Bridgestone Technical Center Gets Great Sound with Iconyx

Akron, OH | September, 2012 - Akron, Ohio has a long and storied history as the heart of the US tire business. In April of 2012 the city celebrated that proud heritage with the grand opening of Bridgestone Americas' 260,000-square-foot worldwide technical center. The USD $100m research and development facility was designed by architects Harris/Day to exceed Gold LEED standards, and it shows. The building features wide, open spaces, a "living roof" with gardens and lounge areas, and plenty of natural light thanks to an abundance of glass throughout.

The showcase structure's east and west wings intersect at a massive three-story atrium area that serves as building's social nexus.

The common space is outfitted with a large video wall, and serves as the hub of the technical center's communications with the outside world, and with the company's headquarters in Tennessee.

Of course, three stories of glass, while visually stunning, tends to create a less than optimal acoustical setting. As Gary Matthews of Middleburg Heights, OH-based Audio Video Interiors explains, even with a fair amount of acoustical treatment, the environment was a challenging one.

"It's a big, open, reverberant space," he says. "They did a great job in treating the back wall, which helps a lot, but it's still a large, glassed-in space, with a high level of ambient noise, and intelligibility inevitably suffers."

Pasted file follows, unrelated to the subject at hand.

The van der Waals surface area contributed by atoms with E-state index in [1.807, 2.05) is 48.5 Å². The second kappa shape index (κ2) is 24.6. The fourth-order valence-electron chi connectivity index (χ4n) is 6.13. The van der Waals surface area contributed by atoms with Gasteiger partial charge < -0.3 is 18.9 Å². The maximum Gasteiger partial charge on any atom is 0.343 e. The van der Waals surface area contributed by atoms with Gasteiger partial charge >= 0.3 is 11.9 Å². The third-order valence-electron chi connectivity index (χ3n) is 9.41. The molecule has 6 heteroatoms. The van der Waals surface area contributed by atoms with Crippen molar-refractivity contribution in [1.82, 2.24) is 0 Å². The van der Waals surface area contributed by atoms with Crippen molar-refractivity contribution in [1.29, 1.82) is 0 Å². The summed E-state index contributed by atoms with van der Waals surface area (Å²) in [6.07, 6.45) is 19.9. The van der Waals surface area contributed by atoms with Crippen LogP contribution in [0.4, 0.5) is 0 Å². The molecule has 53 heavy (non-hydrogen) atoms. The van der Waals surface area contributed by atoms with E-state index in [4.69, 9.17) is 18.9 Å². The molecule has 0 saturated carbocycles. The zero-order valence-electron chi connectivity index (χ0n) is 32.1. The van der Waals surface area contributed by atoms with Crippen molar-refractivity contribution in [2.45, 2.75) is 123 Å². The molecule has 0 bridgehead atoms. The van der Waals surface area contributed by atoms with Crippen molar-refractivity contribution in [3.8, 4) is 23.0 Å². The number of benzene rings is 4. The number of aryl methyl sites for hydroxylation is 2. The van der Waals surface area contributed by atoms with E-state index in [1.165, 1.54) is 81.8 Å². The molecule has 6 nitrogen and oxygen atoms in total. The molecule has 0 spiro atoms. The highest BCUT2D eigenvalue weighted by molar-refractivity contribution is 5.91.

The architect's vision included a desire for low-profile audio and video components, but the design was at odds with that goal. "Their original proposal was for 34 individual loudspeakers hung on walls and on ceilings throughout the area," says Matthews. "They came to us and asked if there was anything they could do differently, because they didn't want to see so many speakers."

AVI's recommendation was for three Renkus-Heinz Iconyx steered steered arrays to cover the entire area.

"So we got it down from 34 speakers, to three Iconyx ICX7 units built into the video wall, with zero visibility. And the sound coverage is far superior, with no distribution issues and no dead spots."
With an Ashly Pêma 8x8 amplifier and signal processor already in place, AVI opted for the ICX7 passive system instead of the powered version.

"We built pockets for them in the walls, and you can't even see that they're there," says Matthews. A Listen Technologies assistive listening system and a pair of Shure SLX wireless mic systems completes the audio system.

"The Iconyx system was perfect for aiming the sound only at the areas we wanted to cover, and away from the walls and windows," Matthews concludes.